Thursday, February 26, 2015


Not any blog about hippos would be complete without featuring Taweret, a goddess looking (mostly) like a hippo. I was able to order the image (AN31767001) from the British Museum, (London, United Kingdom) through a wonderful service it provides. I am very proud to be able to share this amazing photograph with the museum's permission.
Next to it, I have made a copy of the description, as it can be found on the museum's website, followed by the link, connecting you directly to the home page of the British Museum.

Breccia statue of the goddess Taweret

From Egypt
Late Period, after 600 BC

A household deity

Taweret was a fierce goddess who protected the mother and child during childbirth. Unlike most goddesses, she had no human elements, consisting instead of the head and body of a hippopotamus, the tail of a crocodile and the legs of a lioness. All these creatures were renowned for aggressively protecting their young.

Births usually took place inside the home, so Taweret was considered a household deity. No large-scale temples were dedicated to the goddess, instead figures of her were placed on the household altar that was part of every home. These figures were amulets and guaranteed the protection of the goddess against malign forces that might threaten the household, especially its children. These statues were generally small and often made of wood or clay.

Larger statues of Taweret are unusual as stone statues on a monumental scale were generally placed within temples.
Kings, and later private individuals, sometimes dedicated statues of deities, or of themselves holding deities, to show their devotion to a god. The dedication of a figure of Taweret might have been to gain her favour in a forthcoming birth, or in thanks for her intervention in a recent one.

A. Siliotti (ed.), Viaggiatori veneti alla scoper (Venezia, Arsenale editrice, 1985)

With special thanks to the British Museum.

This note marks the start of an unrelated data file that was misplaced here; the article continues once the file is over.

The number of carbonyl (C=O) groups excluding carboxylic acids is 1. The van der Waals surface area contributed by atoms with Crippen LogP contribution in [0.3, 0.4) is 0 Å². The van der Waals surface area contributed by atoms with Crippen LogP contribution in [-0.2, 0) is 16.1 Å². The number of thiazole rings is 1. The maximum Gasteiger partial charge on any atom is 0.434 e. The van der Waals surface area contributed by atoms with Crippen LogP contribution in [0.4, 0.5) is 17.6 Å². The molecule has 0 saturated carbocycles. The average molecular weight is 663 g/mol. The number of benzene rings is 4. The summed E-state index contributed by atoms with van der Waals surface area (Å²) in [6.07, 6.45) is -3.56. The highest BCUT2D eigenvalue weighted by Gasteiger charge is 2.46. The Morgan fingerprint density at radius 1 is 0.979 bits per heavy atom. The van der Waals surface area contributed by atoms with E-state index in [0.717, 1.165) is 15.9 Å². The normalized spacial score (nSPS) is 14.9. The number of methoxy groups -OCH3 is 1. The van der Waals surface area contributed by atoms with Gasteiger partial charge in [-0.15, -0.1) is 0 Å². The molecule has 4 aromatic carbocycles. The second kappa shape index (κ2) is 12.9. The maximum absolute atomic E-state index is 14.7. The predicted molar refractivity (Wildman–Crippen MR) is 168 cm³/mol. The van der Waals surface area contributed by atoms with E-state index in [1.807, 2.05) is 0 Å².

Friday, February 13, 2015

Schleich 2012

Schleich is a German company founded by Friedrich Schleich in 1935. It is producing toy figurines and accessories. For hippo collectors, Schleich hippos are not very difficult to find. I have quite a number of them in my collection. A few days ago, I added another one. A gift from a dear friend, visiting from the Netherlands, who is (bless him) always on the lookout for anything hippo for me (see posts: Marius, Inkognito and The Choir). At first glance, it looked like one I already have, a hippo made in 1996, but after looking closer, I noticed they made quite some changes, and absolutely for the better! First of all, the color changed from grey to a much more realistic brown. Also the shape of the nose (new one is wider) is much better. With nicer and more detailed upper teeth, better shaped legs and nicer eyes, it is clear the designers of the company really paid attention. It took them a few years, but they went from producing an OK hippo, to producing a wonderful hippo. Job well done!  


Thursday, February 5, 2015


Before I will copy the information as it can be found on Wikipedia, about a hippopotamus called Obaysch, I will have to thank a fellow hippo-lover: Gail Stewart Rumsey. She was so kind to share this story in the group on Facebook: Hippolotofus.
Texts and photographs: Wikipedia (direct link) with special thanks to Gail for sharing this wonderful and very interesting "Hippopotamus-History" story.

Crowds look on as Obaysch rests in the London Zoo in this 1852
photograph taken by Juan, Count of Montizón
"Obaysch (1849? - 11 March 1878) was the first hippopotamus seen in Great Britain since prehistoric times, and the first time in Europe since Ancient Rome. He was captured on an island on the White Nile when he was less than one year old. His name is derived from the name of the island.
The Ottoman Viceroy of Egypt, Abbas Pasha, agreed with the British Consul General, Sir Charles Augustus Murray (later known as "Hippopotamus Murray") to swap Obaysch and some other exotic animals for some greyhounds and deerhounds.
 Obaysch was sent by boat down the Nile to Cairo, accompanied by a herd of cows to provide him with milk. He was sent by P&O steamer to Southampton, and he arrived at London Zoo on 25 May 1850. He was an instant sensation in London, attracting up to 10,000 visitors each day, and spawning a trade in hippo memorabilia and even a Hippopotamus Polka. The number of visitors to the Zoo in 1850 was double the previous year.
Abbas Pasha sent a second hippo to London, a female named Adhela who arrived on 22 July 1854. After a wait of over 16 years, the pair finally produced offspring in 1871, but the calf died after 2 days. A second calf died the following year, but a third, born on 5 November 1872, survived. It was a female named Guy Fawkes. Adhela survived Obaysch by 4 years, dying on 16 December 1882. Guy Fawkes died on 20 March 1908.
Obaysch once escaped from captivity in London Zoo and according to legend a keeper was used as bait to lure him back into his enclosure."

Adhela and Guy Fawkes

 Hippopotamus Polka sheet-music cover